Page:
Sing Street (2016)

Dir. John Carney. Starring Ferdia Walsh-Peelo, Lucy Boynton, Jack Reynor

The one-sentence synopsis of Sing Street – boy creates band on spot to impress cute girl he met – sounds like a nightmare of a mediocre screwball update. But what John Carney seems to have understood intuitively was that this is not a story about about a kid faking a band, or a kid who tries to build a band up from nothing. What makes this a really remarkable teen movie is how knowing it is about the need teenagers have to redefine themselves on their own terms. We laugh because the guys in the band show up in what are essentially five different Halloween costumes for their first music video, but we can’t help but be a little impressed: these fifteen-year-olds have written a song, taped a demo, and are filming a music video. Sing Street takes its kids seriously while they’re figuring out what they’re trying to do, and if we chuckle it’s because they’re trying out something which is equally ridiculous to whatever style we tried to throw ourselves at when we were fourteen or fifteen. It’s the definition of laughing with as opposed to laughing at.

The band changes influence rapidly as it tries to find what fits, building itself in the image and sound of Duran Duran or Depeche Mode or The Cure based on whatever Conor’s (Walsh-Peelo) big burnout brother, Brendan (Reynor) gives him as research. The band starts because Conor has fallen for Raphina (Boynton), but it doesn’t take long for Conor to figure out how to use the offer of starring roles in the band’s music videos – Raphina, who hopes to be a model, can’t turn that down – to get her to hang out with him. The band persists because of Brendan, who has dropped out of college, has no job, and smokes a bunch of weed. He takes a genuine interest in his kid brother’s life, which anyone with older siblings knows is a rare gift. He’s the one who listens to the band’s cover of “Rio” and tells Conor that he’ll never win a girl with someone else’s song. He’s the one who introduces Conor to The Cure after Raphina talks to Conor about being “happy-sad.” And it goes further than just vicarious living. The film’s absolute standout line belongs to Brendan’s analysis of why Conor has a chance with Raphina, even though she has an older boyfriend with a car. “No woman can truly love a man who listens to Phil Collins,” Brendan says sagely. The film is dedicated to “brothers everywhere.” Consumed by his wife’s adultery and his failure to provide for his family during a recession, Brendan and Conor’s dad (Aiden “Littlefinger” Gillen) seems to hardly recognize his sons’ existence. Their mother (Maria Doyle Kennedy) is just as disenchanted and distant. Conor, like most younger brothers, lives in his older brother’s shadow. He’s cognizant to some extent of that shadow. He defers to Brendan, takes Brendan’s word on music as gospel worthy of repetition to his friends (although Conor does call James Taylor the bassist of the future, as opposed to Duran Duran’s John Taylor). But he also doesn’t realize that Brendan, before he gave up on his life, used to be a pretty good guitarist and had his own band. Brendan only vents his spleen on Conor once, and even then it’s on the same day that their parents tell their kids that they’re divorcing. All in all, Brendan is a practically perfect big brother, able to remember his own teenage years without trying to dictate what Conor does with his, and more than anyone else he gives the movie its warmth.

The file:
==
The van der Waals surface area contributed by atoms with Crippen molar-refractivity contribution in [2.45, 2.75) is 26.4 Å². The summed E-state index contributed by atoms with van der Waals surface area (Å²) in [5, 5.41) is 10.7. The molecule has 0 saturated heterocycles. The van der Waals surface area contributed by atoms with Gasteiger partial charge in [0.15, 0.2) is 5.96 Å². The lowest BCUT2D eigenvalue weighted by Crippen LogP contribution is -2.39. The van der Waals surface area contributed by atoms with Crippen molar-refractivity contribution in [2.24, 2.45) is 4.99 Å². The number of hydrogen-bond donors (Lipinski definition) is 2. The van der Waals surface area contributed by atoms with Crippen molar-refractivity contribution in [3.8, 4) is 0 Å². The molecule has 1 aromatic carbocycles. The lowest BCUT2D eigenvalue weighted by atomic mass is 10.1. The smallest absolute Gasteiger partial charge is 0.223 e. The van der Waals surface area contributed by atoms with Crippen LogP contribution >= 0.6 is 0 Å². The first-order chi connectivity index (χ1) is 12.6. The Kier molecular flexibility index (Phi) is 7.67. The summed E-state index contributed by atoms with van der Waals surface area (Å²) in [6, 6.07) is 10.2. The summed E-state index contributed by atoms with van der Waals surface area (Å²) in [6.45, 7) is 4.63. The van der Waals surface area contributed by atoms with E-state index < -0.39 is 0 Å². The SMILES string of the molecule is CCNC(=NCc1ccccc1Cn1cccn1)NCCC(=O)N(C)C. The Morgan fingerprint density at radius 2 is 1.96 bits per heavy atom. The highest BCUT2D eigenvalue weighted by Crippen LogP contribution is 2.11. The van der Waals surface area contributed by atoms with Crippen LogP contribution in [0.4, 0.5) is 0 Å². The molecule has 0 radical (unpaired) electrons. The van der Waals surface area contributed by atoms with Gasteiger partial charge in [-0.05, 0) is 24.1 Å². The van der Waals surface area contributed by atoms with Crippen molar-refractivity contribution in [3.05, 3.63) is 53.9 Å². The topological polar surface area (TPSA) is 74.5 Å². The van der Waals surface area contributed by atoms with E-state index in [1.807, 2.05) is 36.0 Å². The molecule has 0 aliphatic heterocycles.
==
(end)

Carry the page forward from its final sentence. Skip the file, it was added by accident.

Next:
In 1985 the music video was at its zenith, and the “Rio” video that the boys see on Top of the Pops ignites Conor’s interest and Brendan’s aptitude for declamation. One of the most underrated elements of Sing Street is its series of homages to the music video and how it works those into important moments in the film. Occasionally they function as plot points – Conor gets his first kiss with Raphina after she just goes for it for one of their videos – but often as not they tell us something about Conor. The video for “The Riddle of the Model” is a key moment for the group, maybe more important to our understanding of them than the song itself. (That used to be a criticism of music videos, right? I seem to remember that was a thing.) Conor takes to makeup, with Raphina’s help; it’s the most interesting thing about him, really.

Conor is sort of a blank, which is fine; he’s our surrogate in the film. But he has a boldness to him, especially when the kind of androgyny that he’s pursuing is not given much patience by the average macho boy in inner-city Dublin (or by his macho headmaster, Brother Baxter). Brendan points out in the beginning of the film that the motto of the school that Conor’s being transferred to is “Act manly.” Even more than what he does at the end of the film, which in the hands of a different director might have been significantly darker, putting on makeup and dying his hair and wearing clothes that most other boys at Synge Street wouldn’t wear dead shows his personal bravery. He wants to figure out who he is; who he is at fifteen is probably a slightly happier version of Robert Smith (albeit with less tolerant people around him), and he has the guts to commit to that even when under duress from bullies great and small. If Conor is different from most teenagers, he shows it by being unwilling to bend to outside pressure, and that’s what makes him likable.